Image fusion techniques are mainly classified into six categories: spatial domain fusion, transformation fusion, fuzzy logic, morphological methods, and sparse representation methods [505]. Fusion imaging modes mainly include CT–MRI, MRI–PET, PET–CT, MRI–SPECT, MRI–MRA, Ultrasound–MRI, and X-ray–Ultrasound [506]. Fusion imaging plays an important role in early detection, accurate diagnosis, and scientific treatment of cancer.
Image fusion methods based on deep learning were rapidly developed and widely applied but the existing models lack generalization capabilities and can only effectively fuse specific types of images. Moreover, most current multimodal image fusion on medical images is based on two-modal fusion, which cannot improve the accuracy of tumor contours. The fusion of two or more modalities of medical images is beneficial to the quantification, qualitative, and localization of lesion tissues more clearly.
The latest research [507] introduces a global-local feature extraction strategy and a spatial-frequency fusion strategy to realize three-modal fusion and retain complete texture detail information and global contour information. Meanwhile, a multi-attention mechanism is adopted to extract more effective deep features and more accurate location information. Multi-modal medical image fusion methods need to be paid more attention in the future.

5.2. Label

5.2.1. Insufficient Annotation Data

Most deep learning networks, such as CNN, need to label medical images; yet manually labeling medical images is a difficult task. Therefore, minimizing the annotation cost, speeding up the annotation process, and reducing the burden on annotators have become critical challenges in deep learning-based medical image analysis [508]. To address these issues, strategies based on semi-supervised [509,510], self-supervised [511,512], and multi-instance learning [513,514] have attracted extensive attention in recent years. Specific solutions include generating pseudo-labels for unlabeled data, generating more labeled images for model optimization, and learning meaningful patterns from unlabeled image data [515].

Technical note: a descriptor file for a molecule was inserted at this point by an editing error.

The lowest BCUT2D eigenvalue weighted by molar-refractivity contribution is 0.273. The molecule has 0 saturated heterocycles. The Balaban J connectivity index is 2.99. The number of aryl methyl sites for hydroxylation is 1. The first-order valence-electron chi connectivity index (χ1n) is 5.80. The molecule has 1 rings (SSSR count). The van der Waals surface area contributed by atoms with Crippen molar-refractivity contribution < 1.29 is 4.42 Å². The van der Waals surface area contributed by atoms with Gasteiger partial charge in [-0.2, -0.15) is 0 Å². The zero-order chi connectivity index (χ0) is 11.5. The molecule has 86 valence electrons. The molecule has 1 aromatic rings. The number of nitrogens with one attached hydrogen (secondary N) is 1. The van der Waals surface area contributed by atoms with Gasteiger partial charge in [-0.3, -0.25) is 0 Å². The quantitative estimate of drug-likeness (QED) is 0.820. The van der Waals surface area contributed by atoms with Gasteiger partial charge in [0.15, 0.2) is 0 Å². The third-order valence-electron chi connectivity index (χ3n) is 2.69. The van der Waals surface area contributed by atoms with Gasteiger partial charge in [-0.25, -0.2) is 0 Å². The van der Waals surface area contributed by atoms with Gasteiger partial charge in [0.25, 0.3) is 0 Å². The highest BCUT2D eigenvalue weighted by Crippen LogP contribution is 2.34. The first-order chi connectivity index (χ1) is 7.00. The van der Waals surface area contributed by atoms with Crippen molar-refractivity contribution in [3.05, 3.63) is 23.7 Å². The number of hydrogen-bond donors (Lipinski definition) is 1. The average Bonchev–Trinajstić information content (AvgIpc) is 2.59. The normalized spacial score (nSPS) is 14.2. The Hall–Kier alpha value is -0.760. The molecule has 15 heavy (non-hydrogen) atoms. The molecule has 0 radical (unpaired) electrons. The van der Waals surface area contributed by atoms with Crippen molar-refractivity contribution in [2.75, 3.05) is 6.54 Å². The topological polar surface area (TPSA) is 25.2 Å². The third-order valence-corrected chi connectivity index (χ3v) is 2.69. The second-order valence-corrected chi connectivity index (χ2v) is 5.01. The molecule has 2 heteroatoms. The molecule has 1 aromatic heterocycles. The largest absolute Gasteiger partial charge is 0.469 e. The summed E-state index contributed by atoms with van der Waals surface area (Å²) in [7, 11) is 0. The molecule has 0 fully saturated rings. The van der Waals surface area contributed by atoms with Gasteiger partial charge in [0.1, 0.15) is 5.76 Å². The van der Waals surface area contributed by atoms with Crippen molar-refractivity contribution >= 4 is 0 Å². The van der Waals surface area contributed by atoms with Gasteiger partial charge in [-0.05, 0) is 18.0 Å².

Many researchers work on generating pseudo-labels for unlabeled data to enrich training datasets, where the quality of pseudo-labels and the measure of confidence play crucial roles. Self-supervised learning (SSL) is used to extract and learn latent features of large-scale unlabeled datasets without human annotations, which is a promising solution to the challenges posed by the difficulty of large-scale annotation management [516]. In [517], a high-quality classifier from a dataset with only a small fraction of labeled tumor areas is achieved by combining positive and unlabeled learning with domain adaptation techniques.

5.2.2. Noisy Labels

Label noise is unavoidable in many medical image datasets due to a variety of reasons, such as the limited attention or expertise of annotators. Label noise often degrades the performance of deep learning models in medical image-based classification, detection, segmentation, registration, etc. However, few studies directly address the issue of label noise in deep learning for medical image analysis [518]. In the future, learning based on instance-related label noise, multi-label data with label noise, etc., will be an extremely challenging task [519].

5.2.3. Supervised Paradigm